On August 11, 2010, U.S. Transportation Secretary Ray LaHood identified 18 marine corridors, eight projects, and six initiatives for further development as part of “America’s Marine Highway Program.” In addition, the Maritime Administration made available $7m for which these projects will be able to compete through a Notice of Funding Availability.
The Marine Highway Program was fully implemented in April 2010 through publication of a Final Rule in the Federal Register. The Secretary’s designations were made pursuant to the Final Rule, as required by the Energy Independence and Security Act of 2007.
Marine Highway Corridors: These all-water routes consist of 11 Corridors, four Connectors and three Crossings that can serve as extensions of the surface transportation system. These corridors identify routes where water transportation presents an opportunity to offer relief to landside corridors that suffer from traffic congestion, excessive air emissions or other environmental concerns and other challenges. Corridors are generally longer, multi-state routes whereas Connectors represent shorter routes that serve as feeders to the larger Corridors. Crossings are short routes that transit harbors or waterways and offer alternatives to much longer or less convenient land routes between points. By designating these Marine Highway Corridors, Connectors and Crossings, Secretary LaHood is taking the first step to focus public and private efforts to use the waterways to relieve landside congestion and attain other benefits that waterborne transportation can offer in the form of reduced greenhouse gas emissions, energy savings and increased system resiliency.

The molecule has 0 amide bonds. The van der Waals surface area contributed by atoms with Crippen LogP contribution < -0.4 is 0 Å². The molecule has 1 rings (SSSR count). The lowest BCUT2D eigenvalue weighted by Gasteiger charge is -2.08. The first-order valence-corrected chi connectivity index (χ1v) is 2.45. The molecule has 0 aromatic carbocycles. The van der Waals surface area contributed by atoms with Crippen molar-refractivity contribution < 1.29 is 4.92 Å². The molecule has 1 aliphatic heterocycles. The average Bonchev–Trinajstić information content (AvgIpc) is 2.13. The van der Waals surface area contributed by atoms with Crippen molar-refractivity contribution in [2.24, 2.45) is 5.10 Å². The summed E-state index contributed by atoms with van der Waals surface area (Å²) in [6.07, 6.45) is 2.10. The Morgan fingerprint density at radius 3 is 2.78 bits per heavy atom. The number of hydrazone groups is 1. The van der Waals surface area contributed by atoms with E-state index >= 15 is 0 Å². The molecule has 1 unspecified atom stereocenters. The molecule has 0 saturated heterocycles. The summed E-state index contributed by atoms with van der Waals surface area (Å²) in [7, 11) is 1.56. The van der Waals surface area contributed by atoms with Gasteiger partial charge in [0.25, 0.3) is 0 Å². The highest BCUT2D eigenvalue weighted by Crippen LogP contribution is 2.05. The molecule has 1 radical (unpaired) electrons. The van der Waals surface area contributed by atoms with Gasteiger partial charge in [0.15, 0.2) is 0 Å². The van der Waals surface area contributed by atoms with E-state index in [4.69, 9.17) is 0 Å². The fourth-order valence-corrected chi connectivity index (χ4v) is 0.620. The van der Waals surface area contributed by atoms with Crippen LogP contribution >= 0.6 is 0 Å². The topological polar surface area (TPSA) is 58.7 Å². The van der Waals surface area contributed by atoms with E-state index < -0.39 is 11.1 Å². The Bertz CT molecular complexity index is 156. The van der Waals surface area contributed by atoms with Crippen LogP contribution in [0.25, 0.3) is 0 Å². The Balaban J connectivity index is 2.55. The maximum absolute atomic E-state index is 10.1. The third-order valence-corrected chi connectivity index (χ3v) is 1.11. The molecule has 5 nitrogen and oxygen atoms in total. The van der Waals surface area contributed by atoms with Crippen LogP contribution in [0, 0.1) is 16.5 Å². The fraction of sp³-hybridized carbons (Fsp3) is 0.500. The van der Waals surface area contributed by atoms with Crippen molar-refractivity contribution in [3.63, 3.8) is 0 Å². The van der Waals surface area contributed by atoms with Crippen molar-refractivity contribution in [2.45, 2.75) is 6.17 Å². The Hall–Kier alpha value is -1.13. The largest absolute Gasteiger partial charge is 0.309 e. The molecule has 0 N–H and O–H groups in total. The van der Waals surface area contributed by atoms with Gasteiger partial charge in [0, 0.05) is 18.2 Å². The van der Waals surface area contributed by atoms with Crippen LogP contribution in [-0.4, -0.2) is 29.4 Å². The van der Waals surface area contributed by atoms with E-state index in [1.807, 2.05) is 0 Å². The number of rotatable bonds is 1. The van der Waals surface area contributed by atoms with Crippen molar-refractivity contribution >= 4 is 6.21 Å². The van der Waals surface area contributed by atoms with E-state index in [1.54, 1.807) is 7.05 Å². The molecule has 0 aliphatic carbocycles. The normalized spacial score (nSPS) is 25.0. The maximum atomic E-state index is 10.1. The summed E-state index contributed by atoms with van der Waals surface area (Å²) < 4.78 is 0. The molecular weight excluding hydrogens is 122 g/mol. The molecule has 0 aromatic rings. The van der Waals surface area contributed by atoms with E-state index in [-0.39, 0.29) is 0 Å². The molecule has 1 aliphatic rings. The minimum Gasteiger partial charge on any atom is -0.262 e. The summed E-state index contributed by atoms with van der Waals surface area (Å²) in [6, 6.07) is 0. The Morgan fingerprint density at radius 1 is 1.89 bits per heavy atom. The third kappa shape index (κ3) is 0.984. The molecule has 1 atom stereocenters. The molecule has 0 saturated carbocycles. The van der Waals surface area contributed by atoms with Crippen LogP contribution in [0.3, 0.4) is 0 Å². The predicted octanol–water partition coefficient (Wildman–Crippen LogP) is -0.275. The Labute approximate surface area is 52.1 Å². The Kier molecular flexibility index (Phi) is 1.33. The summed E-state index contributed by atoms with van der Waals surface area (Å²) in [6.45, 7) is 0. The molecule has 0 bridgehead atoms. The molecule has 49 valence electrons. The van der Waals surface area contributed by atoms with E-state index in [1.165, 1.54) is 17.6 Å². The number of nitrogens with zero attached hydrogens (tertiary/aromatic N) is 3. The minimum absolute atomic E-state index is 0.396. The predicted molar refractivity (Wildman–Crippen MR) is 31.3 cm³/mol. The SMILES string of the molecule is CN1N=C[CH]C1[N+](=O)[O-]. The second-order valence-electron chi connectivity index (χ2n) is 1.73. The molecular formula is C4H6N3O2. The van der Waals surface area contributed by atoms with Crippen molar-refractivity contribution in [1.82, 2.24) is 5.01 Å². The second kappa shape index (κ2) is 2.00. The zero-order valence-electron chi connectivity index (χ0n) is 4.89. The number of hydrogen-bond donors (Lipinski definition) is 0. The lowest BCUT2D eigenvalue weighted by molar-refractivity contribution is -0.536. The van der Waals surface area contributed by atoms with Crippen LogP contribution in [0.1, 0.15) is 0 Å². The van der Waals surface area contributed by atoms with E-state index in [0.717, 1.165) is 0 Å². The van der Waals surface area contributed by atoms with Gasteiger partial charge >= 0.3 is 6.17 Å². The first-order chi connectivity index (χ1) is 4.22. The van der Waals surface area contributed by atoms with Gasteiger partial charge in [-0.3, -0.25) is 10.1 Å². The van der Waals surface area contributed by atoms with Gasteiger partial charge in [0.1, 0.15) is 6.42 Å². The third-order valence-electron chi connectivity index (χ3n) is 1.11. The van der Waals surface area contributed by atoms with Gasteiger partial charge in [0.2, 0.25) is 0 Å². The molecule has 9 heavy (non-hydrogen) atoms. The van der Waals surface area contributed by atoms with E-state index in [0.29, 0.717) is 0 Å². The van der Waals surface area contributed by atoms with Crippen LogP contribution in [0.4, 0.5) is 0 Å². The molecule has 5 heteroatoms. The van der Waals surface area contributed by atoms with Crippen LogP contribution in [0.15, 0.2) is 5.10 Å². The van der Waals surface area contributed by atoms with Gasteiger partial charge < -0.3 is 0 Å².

Marine Highway Projects: The Secretary has also selected eight Marine Highway Projects for designation under the program. These projects represent new or expanded Marine Highway Services that offer promise of public benefit and long-term sustainability without future Federal operational support. These projects will receive preferential treatment for any future federal assistance from the Department and MARAD. The projects will help start new businesses or expand existing ones to move more freight or passengers along America’s coastlines and waterways. The services have the potential to reduce air pollution and traffic congestion along surface corridors as well as provide jobs for skilled mariners and shipbuilders. The projects were selected from among 35 applications from ports and local transportation planning agencies received by the Department’s Maritime Administration (MARAD).
Marine Highway Grants: Sponsors of Marine Highway Projects are eligible to compete for a share of up to $7m in Marine Highway Grants.
Marine Highway Initiatives: In addition to Projects, the Secretary has selected six applications that, while not developed to the point of proposing specific services and routes required of Project designation, they offer promise of potential in the future. While not eligible to compete for upcoming Marine Highway Grants, these “Marine Highway Initiatives” will receive support from the Department of Transportation in the form of assistance in further developing the concepts through conduct of research, market analysis and other efforts to identify the opportunities they may present.